It is has been proven that there is a symbiotic relationship between the levels of societal development and empowerment of girl children, and women. It is for this reason, that we launched three years ago the “She Conquers” campaign.
Another area of concern is that the age of the first sexual debut amongst young boys is decreasing. This exposes them to HIV and other sexually transmitted infections, as well as becoming fathers without any planning! Again, we need ensure that we nurture our young men to become responsible adults.
The overwhelming support that we continue to receive from the bilateral and multilateral partners, in particular PEPFAR, Global Fund and the German Development Cooperation is highly appreciated and critical to our response to the HIV epidemic.
The reduction of deaths and new infections and the overall management of the HIV epidemic proves that as South Africa, we are a community that responds well to nurturing, and that we take our leadership in the fight against HIV very seriously.
Our government, through the South African National AIDS Council, has capable leadership that will continually drive our national response and in the process, ensure the sustainability of the flow of donor funding as well as efficient expenditure.
We acknowledge the advice from our experts such as Prof Abdool-Karim that our focus should be on delivery and implementation of programmes at the local and district levels. That is why our Provincial and District AIDS Councils must be strengthened.
All our Premiers and Mayors will be held accountable for the performance of these AIDS Councils at provinces and municipalities that they lead.
We are pleased that there are sub-districts that are showing good performance and this good performance must be translated to other areas of the response.
The survey by the Medicins San Frontiers in Eshowe in particular has shown good performance against the 90-90-90 targets. This intervention, which reached 90-94-95 against the targets, illustrates that we can reach the targets that will bring us to epidemic control.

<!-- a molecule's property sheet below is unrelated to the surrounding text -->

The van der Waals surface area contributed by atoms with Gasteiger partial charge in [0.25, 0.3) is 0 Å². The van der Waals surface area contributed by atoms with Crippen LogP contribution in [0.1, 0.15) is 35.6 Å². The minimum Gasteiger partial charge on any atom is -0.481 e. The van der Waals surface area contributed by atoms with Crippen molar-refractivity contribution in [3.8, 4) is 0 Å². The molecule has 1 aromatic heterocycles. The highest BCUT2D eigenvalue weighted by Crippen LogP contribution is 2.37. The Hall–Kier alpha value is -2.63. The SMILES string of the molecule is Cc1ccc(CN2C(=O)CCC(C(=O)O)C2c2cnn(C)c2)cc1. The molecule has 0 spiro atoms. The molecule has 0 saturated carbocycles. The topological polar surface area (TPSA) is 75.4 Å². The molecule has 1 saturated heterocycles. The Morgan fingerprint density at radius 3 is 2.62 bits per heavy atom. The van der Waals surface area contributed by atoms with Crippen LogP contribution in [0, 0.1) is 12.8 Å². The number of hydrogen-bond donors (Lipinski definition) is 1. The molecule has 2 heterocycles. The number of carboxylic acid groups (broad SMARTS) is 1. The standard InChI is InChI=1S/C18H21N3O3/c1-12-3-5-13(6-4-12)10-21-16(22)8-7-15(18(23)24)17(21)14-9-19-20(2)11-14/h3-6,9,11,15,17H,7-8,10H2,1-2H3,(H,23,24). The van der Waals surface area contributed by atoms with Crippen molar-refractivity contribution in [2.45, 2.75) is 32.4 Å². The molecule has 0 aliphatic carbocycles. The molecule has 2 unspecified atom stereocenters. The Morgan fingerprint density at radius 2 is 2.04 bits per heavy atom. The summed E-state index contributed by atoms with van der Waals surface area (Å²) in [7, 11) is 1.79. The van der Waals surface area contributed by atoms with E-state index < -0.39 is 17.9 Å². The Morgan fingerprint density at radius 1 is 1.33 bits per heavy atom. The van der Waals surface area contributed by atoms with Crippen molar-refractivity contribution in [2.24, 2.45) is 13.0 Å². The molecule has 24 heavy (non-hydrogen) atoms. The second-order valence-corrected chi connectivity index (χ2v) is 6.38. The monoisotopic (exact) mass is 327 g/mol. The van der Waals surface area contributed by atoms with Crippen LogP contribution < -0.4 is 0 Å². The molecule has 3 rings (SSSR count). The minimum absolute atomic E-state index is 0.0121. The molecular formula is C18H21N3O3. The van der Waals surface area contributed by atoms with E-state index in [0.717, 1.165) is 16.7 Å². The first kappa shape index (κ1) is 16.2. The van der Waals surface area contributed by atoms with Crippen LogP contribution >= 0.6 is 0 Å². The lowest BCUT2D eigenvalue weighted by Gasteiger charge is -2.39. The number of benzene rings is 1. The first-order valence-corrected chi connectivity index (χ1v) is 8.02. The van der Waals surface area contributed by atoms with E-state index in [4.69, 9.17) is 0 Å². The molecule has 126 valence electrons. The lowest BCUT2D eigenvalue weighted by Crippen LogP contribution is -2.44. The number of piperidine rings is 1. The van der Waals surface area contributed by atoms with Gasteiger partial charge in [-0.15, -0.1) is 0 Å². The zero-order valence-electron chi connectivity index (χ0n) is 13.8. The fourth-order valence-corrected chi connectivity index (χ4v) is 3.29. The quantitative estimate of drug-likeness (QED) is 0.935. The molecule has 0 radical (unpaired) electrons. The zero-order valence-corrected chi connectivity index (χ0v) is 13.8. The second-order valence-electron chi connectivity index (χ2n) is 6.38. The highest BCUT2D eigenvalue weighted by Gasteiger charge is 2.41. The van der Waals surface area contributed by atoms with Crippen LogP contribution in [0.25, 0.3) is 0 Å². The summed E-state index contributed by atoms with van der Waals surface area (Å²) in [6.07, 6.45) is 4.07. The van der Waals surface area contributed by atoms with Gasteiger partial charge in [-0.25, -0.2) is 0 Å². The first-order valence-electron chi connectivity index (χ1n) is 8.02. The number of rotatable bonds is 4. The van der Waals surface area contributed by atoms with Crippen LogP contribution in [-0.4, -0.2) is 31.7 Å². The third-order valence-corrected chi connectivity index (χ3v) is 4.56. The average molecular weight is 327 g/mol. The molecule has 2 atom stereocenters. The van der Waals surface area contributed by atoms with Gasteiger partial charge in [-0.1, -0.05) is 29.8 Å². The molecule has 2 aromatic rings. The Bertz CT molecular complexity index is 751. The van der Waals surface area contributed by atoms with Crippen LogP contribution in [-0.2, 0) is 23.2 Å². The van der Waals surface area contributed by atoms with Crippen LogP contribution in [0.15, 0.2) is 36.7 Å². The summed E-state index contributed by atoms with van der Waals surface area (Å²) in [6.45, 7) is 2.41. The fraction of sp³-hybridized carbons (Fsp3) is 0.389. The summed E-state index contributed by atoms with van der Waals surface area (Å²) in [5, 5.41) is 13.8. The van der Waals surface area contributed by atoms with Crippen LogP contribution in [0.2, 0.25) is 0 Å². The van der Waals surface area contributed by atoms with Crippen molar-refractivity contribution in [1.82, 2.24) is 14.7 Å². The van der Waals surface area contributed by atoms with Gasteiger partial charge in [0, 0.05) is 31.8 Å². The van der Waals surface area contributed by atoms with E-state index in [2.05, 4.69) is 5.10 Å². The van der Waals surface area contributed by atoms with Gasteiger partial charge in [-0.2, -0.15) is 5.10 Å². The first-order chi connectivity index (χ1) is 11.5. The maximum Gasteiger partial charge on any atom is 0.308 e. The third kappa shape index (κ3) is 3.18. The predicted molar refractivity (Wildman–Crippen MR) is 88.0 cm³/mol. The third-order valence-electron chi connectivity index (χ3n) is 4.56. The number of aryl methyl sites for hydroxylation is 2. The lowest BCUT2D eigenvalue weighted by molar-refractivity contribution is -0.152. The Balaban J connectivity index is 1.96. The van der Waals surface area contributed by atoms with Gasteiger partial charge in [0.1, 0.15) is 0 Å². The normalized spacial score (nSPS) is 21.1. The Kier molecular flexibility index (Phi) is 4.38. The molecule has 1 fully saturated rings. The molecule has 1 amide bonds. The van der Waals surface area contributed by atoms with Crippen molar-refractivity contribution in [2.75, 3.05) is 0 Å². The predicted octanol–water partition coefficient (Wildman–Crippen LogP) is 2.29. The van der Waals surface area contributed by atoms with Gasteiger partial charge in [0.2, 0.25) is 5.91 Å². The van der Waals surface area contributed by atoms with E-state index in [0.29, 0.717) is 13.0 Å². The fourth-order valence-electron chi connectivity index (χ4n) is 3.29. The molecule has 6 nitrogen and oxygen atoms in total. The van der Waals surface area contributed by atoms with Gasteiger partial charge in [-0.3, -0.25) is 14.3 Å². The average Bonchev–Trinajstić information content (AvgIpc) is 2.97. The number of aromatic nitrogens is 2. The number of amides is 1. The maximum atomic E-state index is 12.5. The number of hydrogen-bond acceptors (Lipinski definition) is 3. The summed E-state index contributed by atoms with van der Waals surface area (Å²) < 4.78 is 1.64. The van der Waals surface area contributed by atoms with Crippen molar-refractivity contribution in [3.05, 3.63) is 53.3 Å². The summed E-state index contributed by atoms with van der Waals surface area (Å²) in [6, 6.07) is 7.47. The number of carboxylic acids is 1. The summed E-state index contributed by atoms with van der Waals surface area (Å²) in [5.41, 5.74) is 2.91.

The next step is for us to upscale the interventions that worked in Eshowe. We also call upon the SANAC Secretariat to convene a meeting of experts to see how this can be done as rapidly as possible.
We were concerned about the reported association between the contraceptive depo provera and HIV acquisition by women. The ECHO study, with strong South African researchers as principal investigators, released their results yesterday.
It is a real comfort that this well designed study found that there is no relation between being on this contraceptive and acquisition of HIV.
We have heard the complaints about drug shortages in the different facilities and the Minister of Health has prioritised this issue. This 6th Administration will not allow a situation where people’s lives are put at risk because of supply chain inefficiencies.
This conference has provided an opportunity for all voices to be heard, especially those in frontline service. However, we must not be a nation that listens through conferences. We must continuously be engaged in deliberative policy processes in order to shape and improve on our interventions as government, together with all social partners. It is in our collective interest to listen and to act accordingly.
We acknowledge the important role played by the leadership of people living with HIV in assisting government to deepen and accelerate our response to the epidemic. We are pleased that some of those who were at the forefront of the early years of the fight against the epidemic, have joined us in this conference. This demonstrates that indeed HIV should not define one’s destiny.
Mr Lucky Mazibuko, a successful businessman, has been living openly with HIV for 28 years and is running community projects to benefit his own community.
We also wish to acknowledge the work of Mandisa, who is the daughter of the late Gugu Dlamini as well as the work of the Gugu Dlamini Foundation. There are many others that are doing important work in our communities, we wish to salute them and encourage them to continue with their good work.
In conclusion, to the conference organizing committee under the leadership of Prof Phaswana-Mafuya, we thank you for putting together this very important conference and making us proud as a country.
On behalf of government and SANAC, we commit to take forward the recommendations that came from this conference so that when we meet in two years’ time, we can see a quantum leap in our country’s response to HIV and AIDS, including meeting the targets we set for December 2020!